Piercing the corporate veil
“Piercing the corporate veil is a common law doctrine by which courts disregard the separate corporate entity in particular circumstances and impose liability on the participants behind the entity’s veil.” Robert B. Thompson, Piercing The Veil Within Corporate Groups: Corporate Shareholders As Mere Investors, 13 conn. J. int’l l. 379, 383 (1999). See generally Shawn M. Flanagan, Piercing the Corporate Veil in South Carolina, SC Law, Nov. 2006, at 35. (discussing piercing the corporate veil in South Carolina); Stephen B. Presser, Piercing the Corporate Veil, (West 2013) (discussing a nationwide study of piercing the corporate veil).
Facts of the case
Mark and Larkin Hammond built and operated three restaurants. The Hammonds hired Kyle Pertuis (“Pertuis”) to manage the three restaurants. As part of his compensation, Pertuis acquired minority ownership interests in the corporations that owned the restaurants. The dispute primarily concerns the percentage and valuation of Pertuis’ ownership interests in the three corporations. The trial court found the three corporate entities should be amalgamated into one legal entity. The Court of Appeals affirmed. The Supreme Court reversed on the issue of “amalgamation.” As a result of the guidance provided by the Supreme Court in Pertuis, this author suggests using “single business enterprise theory” in place of “amalgamation of interests theory” to distinguish the new test from the old test.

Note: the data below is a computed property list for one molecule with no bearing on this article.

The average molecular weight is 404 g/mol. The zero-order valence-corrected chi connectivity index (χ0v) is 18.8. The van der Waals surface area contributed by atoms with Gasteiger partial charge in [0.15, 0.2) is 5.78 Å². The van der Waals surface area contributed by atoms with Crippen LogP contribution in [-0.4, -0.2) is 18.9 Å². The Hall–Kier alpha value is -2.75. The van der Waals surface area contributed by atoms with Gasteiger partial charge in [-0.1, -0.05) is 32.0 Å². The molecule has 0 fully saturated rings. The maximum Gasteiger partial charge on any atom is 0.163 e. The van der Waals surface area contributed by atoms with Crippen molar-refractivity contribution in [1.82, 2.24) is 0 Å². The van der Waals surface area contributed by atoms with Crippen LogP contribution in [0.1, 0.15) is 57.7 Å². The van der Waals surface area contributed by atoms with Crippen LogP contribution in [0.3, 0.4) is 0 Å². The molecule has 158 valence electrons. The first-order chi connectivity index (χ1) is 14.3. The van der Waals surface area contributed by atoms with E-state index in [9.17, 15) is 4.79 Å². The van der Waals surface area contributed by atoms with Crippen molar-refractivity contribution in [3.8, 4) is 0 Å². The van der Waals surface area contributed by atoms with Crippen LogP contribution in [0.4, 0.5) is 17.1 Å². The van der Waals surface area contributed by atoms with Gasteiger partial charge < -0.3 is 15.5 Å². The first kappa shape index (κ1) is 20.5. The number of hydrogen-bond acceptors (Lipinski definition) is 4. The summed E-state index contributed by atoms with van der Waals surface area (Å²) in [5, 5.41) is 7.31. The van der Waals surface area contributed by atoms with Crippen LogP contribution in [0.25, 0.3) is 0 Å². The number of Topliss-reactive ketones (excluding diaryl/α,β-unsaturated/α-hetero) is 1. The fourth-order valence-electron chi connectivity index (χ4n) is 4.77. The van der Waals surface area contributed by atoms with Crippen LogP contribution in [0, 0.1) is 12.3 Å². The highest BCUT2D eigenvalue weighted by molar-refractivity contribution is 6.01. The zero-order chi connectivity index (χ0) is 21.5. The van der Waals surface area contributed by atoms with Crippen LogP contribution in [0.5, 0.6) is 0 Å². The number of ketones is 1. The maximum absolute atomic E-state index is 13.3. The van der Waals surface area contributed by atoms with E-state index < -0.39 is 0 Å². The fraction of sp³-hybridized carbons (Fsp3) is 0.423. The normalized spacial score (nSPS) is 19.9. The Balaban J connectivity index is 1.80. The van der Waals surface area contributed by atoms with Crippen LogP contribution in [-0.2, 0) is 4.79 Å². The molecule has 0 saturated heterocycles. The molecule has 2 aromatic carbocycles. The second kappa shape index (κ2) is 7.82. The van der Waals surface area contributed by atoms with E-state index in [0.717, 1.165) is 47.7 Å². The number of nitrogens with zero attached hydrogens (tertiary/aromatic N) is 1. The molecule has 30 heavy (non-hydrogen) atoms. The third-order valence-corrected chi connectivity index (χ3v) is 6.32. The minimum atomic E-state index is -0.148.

In 1998, the Hammonds formed Lake Point Restaurants, Inc. (“Lake Point”) in North Carolina. Lake Point purchased a restaurant operated as Larkin’s on the Lake. The Hammonds were the initial shareholders with equal ownership in Lake Point. In 2000, the Hammonds hired Pertuis as a manager of the restaurant. As part of Pertuis’ compensation package, the parties agreed Pertuis would earn (a) a base salary plus bonuses based on profitability benchmarks and (b) a 10% share in the business over the course of a five-year period at an agreed vesting schedule. The vesting schedule was time-based to incentivize Pertuis to remain with the company for a period of time. In accordance with the vesting schedule, by 2007, Pertuis owned a 10% share in Lake Point.